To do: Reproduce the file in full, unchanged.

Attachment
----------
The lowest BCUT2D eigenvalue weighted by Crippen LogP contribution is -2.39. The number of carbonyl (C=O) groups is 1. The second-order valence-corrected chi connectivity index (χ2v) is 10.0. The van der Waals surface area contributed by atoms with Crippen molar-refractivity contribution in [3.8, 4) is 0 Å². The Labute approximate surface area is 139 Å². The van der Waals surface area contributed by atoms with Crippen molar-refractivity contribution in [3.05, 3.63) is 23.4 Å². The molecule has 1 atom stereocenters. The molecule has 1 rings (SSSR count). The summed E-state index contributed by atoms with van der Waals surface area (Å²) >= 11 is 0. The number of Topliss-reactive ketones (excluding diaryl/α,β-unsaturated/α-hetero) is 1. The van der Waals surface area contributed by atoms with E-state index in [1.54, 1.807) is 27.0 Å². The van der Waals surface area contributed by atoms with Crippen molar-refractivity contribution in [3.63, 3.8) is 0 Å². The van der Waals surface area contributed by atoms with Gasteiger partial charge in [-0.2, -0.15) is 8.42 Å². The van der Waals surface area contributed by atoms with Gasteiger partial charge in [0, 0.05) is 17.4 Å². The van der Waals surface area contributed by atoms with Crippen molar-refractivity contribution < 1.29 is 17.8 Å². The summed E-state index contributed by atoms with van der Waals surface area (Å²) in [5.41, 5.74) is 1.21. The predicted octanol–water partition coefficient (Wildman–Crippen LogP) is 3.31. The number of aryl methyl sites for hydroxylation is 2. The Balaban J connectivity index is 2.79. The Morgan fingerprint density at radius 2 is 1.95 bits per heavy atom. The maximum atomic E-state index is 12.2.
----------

The lowest BCUT2D eigenvalue weighted by Crippen LogP contribution is -2.39. The number of carbonyl (C=O) groups is 1. The second-order valence-corrected chi connectivity index (χ2v) is 10.0. The van der Waals surface area contributed by atoms with Crippen molar-refractivity contribution in [3.8, 4) is 0 Å². The Labute approximate surface area is 139 Å². The van der Waals surface area contributed by atoms with Crippen molar-refractivity contribution in [3.05, 3.63) is 23.4 Å². The molecule has 1 atom stereocenters. The molecule has 1 rings (SSSR count). The summed E-state index contributed by atoms with van der Waals surface area (Å²) >= 11 is 0. The number of Topliss-reactive ketones (excluding diaryl/α,β-unsaturated/α-hetero) is 1. The van der Waals surface area contributed by atoms with E-state index in [1.54, 1.807) is 27.0 Å². The van der Waals surface area contributed by atoms with Crippen molar-refractivity contribution in [3.63, 3.8) is 0 Å². The van der Waals surface area contributed by atoms with Gasteiger partial charge in [-0.2, -0.15) is 8.42 Å². The van der Waals surface area contributed by atoms with Gasteiger partial charge in [0, 0.05) is 17.4 Å². The van der Waals surface area contributed by atoms with Crippen molar-refractivity contribution < 1.29 is 17.8 Å². The summed E-state index contributed by atoms with van der Waals surface area (Å²) in [5.41, 5.74) is 1.21. The predicted octanol–water partition coefficient (Wildman–Crippen LogP) is 3.31. The number of aryl methyl sites for hydroxylation is 2. The Balaban J connectivity index is 2.79. The Morgan fingerprint density at radius 2 is 1.95 bits per heavy atom. The maximum atomic E-state index is 12.2.